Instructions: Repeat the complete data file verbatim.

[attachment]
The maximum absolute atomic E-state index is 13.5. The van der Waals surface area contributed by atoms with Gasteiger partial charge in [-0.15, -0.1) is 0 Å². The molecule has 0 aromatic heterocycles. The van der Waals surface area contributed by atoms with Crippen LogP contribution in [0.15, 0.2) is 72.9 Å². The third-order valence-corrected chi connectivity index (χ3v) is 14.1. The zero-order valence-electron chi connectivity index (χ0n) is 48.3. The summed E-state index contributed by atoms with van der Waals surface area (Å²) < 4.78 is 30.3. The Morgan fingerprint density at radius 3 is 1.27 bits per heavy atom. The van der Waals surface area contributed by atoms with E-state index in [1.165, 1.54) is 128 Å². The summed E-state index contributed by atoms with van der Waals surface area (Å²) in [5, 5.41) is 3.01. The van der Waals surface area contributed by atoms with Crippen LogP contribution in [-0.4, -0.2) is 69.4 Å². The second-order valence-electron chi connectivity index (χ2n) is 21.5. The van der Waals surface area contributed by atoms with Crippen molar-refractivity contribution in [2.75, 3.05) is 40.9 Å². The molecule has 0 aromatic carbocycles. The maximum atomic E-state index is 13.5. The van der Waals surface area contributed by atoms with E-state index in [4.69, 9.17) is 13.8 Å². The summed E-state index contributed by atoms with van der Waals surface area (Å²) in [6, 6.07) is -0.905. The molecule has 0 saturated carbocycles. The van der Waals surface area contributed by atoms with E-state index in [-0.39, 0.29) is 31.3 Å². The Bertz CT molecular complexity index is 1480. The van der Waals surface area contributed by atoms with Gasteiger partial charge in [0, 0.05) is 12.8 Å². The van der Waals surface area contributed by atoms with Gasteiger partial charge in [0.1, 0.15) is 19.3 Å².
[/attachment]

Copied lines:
The maximum absolute atomic E-state index is 13.5. The van der Waals surface area contributed by atoms with Gasteiger partial charge in [-0.15, -0.1) is 0 Å². The molecule has 0 aromatic heterocycles. The van der Waals surface area contributed by atoms with Crippen LogP contribution in [0.15, 0.2) is 72.9 Å². The third-order valence-corrected chi connectivity index (χ3v) is 14.1. The zero-order valence-electron chi connectivity index (χ0n) is 48.3. The summed E-state index contributed by atoms with van der Waals surface area (Å²) < 4.78 is 30.3. The Morgan fingerprint density at radius 3 is 1.27 bits per heavy atom. The van der Waals surface area contributed by atoms with E-state index in [1.165, 1.54) is 128 Å². The summed E-state index contributed by atoms with van der Waals surface area (Å²) in [5, 5.41) is 3.01. The van der Waals surface area contributed by atoms with Crippen LogP contribution in [-0.4, -0.2) is 69.4 Å². The second-order valence-electron chi connectivity index (χ2n) is 21.5. The van der Waals surface area contributed by atoms with Crippen molar-refractivity contribution in [2.75, 3.05) is 40.9 Å². The molecule has 0 aromatic carbocycles. The maximum atomic E-state index is 13.5. The van der Waals surface area contributed by atoms with E-state index in [4.69, 9.17) is 13.8 Å². The summed E-state index contributed by atoms with van der Waals surface area (Å²) in [6, 6.07) is -0.905. The molecule has 0 saturated carbocycles. The van der Waals surface area contributed by atoms with E-state index in [-0.39, 0.29) is 31.3 Å². The Bertz CT molecular complexity index is 1480. The van der Waals surface area contributed by atoms with Gasteiger partial charge in [0, 0.05) is 12.8 Å². The van der Waals surface area contributed by atoms with Gasteiger partial charge in [0.1, 0.15) is 19.3 Å².